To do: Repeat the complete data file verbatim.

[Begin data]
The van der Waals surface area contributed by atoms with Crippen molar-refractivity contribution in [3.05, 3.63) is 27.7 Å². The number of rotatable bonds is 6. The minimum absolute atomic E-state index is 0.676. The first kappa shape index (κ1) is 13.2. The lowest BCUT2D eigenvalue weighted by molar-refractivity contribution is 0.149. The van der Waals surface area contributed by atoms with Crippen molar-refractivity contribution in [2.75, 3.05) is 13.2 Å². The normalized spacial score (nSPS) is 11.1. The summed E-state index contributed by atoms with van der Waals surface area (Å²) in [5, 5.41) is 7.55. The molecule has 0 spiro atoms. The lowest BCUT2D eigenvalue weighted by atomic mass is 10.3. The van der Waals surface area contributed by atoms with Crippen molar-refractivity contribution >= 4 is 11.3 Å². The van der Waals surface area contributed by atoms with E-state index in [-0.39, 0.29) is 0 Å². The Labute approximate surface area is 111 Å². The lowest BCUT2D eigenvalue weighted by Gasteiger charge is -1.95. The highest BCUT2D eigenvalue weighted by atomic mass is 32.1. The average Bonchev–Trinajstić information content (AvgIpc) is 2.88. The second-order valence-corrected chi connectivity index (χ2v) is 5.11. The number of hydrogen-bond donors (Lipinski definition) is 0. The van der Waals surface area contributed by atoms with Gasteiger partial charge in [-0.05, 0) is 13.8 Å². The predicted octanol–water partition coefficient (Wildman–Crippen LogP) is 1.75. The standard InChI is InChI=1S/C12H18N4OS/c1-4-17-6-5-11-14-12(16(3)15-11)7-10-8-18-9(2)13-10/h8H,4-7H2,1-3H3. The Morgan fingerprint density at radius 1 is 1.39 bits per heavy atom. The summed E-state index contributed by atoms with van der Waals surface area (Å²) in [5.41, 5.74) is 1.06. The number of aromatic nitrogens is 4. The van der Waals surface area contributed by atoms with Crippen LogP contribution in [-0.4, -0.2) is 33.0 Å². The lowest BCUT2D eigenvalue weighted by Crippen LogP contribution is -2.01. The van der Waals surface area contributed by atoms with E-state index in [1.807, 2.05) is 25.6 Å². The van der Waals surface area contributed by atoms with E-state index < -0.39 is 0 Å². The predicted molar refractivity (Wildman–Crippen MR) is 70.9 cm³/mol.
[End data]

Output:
The van der Waals surface area contributed by atoms with Crippen molar-refractivity contribution in [3.05, 3.63) is 27.7 Å². The number of rotatable bonds is 6. The minimum absolute atomic E-state index is 0.676. The first kappa shape index (κ1) is 13.2. The lowest BCUT2D eigenvalue weighted by molar-refractivity contribution is 0.149. The van der Waals surface area contributed by atoms with Crippen molar-refractivity contribution in [2.75, 3.05) is 13.2 Å². The normalized spacial score (nSPS) is 11.1. The summed E-state index contributed by atoms with van der Waals surface area (Å²) in [5, 5.41) is 7.55. The molecule has 0 spiro atoms. The lowest BCUT2D eigenvalue weighted by atomic mass is 10.3. The van der Waals surface area contributed by atoms with Crippen molar-refractivity contribution >= 4 is 11.3 Å². The van der Waals surface area contributed by atoms with E-state index in [-0.39, 0.29) is 0 Å². The Labute approximate surface area is 111 Å². The lowest BCUT2D eigenvalue weighted by Gasteiger charge is -1.95. The highest BCUT2D eigenvalue weighted by atomic mass is 32.1. The average Bonchev–Trinajstić information content (AvgIpc) is 2.88. The second-order valence-corrected chi connectivity index (χ2v) is 5.11. The number of hydrogen-bond donors (Lipinski definition) is 0. The van der Waals surface area contributed by atoms with Gasteiger partial charge in [-0.05, 0) is 13.8 Å². The predicted octanol–water partition coefficient (Wildman–Crippen LogP) is 1.75. The standard InChI is InChI=1S/C12H18N4OS/c1-4-17-6-5-11-14-12(16(3)15-11)7-10-8-18-9(2)13-10/h8H,4-7H2,1-3H3. The Morgan fingerprint density at radius 1 is 1.39 bits per heavy atom. The summed E-state index contributed by atoms with van der Waals surface area (Å²) in [5.41, 5.74) is 1.06. The number of aromatic nitrogens is 4. The van der Waals surface area contributed by atoms with Crippen LogP contribution in [-0.4, -0.2) is 33.0 Å². The lowest BCUT2D eigenvalue weighted by Crippen LogP contribution is -2.01. The van der Waals surface area contributed by atoms with E-state index in [1.807, 2.05) is 25.6 Å². The van der Waals surface area contributed by atoms with E-state index < -0.39 is 0 Å². The predicted molar refractivity (Wildman–Crippen MR) is 70.9 cm³/mol.